There’s More to Mental Health

“The strongest people are those that win battles we know nothing about.”
May is Mental Health Awareness Month. This topic resonates with me for so many reasons. We saw the profound impact Covid had on all of us and how it took a toll on many of us mentally. We had to pivot and adjust to a new way of living. For those that already struggled with loneliness and despair, it was even more impactful. In my line of work, I see women that are going through very serious health battles and they are struggling to fight through it while keeping mentally stable.
The topic of mental health used to be very taboo. Many did not want to admit they needed help or were struggling. Thankfully, it has become a more public topic that is recognized and addressed. Mental health issues are not uncommon.
Mental health involves our emotional, psychological and social well-being. Issues can stem from environmental factors such as our work or home environment, previous trauma, social factors (including social media) or a genetic disposition. The younger generation is also susceptible to mental health struggles – perhaps due to social media influences, a more open forum to discuss issues or watching celebrities expose their struggles and following their lead.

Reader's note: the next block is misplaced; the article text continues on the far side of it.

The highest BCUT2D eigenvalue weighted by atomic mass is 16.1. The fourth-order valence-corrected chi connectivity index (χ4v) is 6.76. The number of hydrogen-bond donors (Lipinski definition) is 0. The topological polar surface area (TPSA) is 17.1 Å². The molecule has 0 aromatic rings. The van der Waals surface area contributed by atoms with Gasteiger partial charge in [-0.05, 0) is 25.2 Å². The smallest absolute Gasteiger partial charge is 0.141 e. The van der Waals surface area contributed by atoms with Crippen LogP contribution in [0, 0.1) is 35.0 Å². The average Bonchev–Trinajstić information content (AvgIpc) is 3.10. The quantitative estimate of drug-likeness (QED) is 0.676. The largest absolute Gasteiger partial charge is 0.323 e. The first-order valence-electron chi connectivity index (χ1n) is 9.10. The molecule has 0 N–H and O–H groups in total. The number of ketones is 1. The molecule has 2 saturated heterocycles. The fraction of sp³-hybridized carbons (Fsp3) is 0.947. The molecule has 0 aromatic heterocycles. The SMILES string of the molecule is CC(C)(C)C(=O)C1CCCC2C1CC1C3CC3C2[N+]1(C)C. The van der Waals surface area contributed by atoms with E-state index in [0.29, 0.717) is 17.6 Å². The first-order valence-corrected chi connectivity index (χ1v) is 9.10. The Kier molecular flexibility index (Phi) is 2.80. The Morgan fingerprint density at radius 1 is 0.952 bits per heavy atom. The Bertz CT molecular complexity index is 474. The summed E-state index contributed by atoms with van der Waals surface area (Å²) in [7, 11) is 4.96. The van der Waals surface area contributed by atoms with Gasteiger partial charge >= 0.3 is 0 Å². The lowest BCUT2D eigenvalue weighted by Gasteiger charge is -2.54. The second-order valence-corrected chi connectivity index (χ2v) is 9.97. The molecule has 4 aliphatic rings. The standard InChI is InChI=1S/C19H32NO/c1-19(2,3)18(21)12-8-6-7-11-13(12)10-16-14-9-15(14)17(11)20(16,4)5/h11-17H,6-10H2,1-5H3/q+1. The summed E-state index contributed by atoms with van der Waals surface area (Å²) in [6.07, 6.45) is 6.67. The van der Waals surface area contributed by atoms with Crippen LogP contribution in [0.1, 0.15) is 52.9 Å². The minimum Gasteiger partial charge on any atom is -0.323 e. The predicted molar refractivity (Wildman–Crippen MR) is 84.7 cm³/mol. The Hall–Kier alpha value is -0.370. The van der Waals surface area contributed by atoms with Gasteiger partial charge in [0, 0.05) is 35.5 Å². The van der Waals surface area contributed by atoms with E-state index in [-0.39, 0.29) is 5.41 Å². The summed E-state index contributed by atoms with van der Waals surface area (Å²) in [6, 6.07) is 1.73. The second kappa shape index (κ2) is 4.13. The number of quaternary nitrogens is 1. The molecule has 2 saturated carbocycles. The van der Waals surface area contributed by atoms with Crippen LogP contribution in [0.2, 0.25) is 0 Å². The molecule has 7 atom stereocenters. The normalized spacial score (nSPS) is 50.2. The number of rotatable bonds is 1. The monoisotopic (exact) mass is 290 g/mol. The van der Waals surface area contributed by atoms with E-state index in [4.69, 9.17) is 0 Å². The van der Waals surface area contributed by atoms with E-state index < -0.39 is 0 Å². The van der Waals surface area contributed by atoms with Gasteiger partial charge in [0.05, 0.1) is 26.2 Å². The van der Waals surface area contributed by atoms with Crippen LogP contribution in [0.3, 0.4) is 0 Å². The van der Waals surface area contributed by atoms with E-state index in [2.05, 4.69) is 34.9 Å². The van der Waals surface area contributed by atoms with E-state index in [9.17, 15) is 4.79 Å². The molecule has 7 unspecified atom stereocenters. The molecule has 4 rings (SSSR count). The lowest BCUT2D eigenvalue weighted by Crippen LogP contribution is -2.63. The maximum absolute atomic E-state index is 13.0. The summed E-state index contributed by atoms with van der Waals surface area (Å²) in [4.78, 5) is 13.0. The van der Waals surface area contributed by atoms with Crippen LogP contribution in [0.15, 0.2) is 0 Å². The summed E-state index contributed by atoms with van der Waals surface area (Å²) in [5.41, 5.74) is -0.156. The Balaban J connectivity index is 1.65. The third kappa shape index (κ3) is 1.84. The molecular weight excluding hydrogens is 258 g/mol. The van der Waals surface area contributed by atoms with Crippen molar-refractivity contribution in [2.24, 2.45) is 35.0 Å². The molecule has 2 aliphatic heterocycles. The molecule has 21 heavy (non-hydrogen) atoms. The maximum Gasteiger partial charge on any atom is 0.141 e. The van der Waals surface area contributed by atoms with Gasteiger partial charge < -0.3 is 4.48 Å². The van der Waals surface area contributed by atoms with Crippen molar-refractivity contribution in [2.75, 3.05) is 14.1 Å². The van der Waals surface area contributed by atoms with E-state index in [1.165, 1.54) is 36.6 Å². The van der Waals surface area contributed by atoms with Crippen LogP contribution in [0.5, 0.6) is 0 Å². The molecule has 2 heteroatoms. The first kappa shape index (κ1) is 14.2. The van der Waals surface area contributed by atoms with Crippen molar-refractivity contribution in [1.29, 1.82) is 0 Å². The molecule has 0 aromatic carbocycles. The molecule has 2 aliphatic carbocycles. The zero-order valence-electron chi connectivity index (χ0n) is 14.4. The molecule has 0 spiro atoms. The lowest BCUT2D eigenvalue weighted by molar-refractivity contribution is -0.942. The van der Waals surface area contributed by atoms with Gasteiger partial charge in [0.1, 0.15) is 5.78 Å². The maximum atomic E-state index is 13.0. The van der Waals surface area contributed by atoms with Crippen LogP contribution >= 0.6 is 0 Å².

If you are struggling with mental health issues – you are not alone. Talk it out with others and be open and honest about what you are experiencing. It’s important to also educate yourself on the causes and understand what you may be feeling. Be sure to seek treatment early with a therapist or even first with your general practitioner. You should treat mental illness just as if you’d treat a physical one. Most healthcare plans offer mental health benefits.
Please do not let mental illness define you. There are so many resources available, and treatment is very effective.
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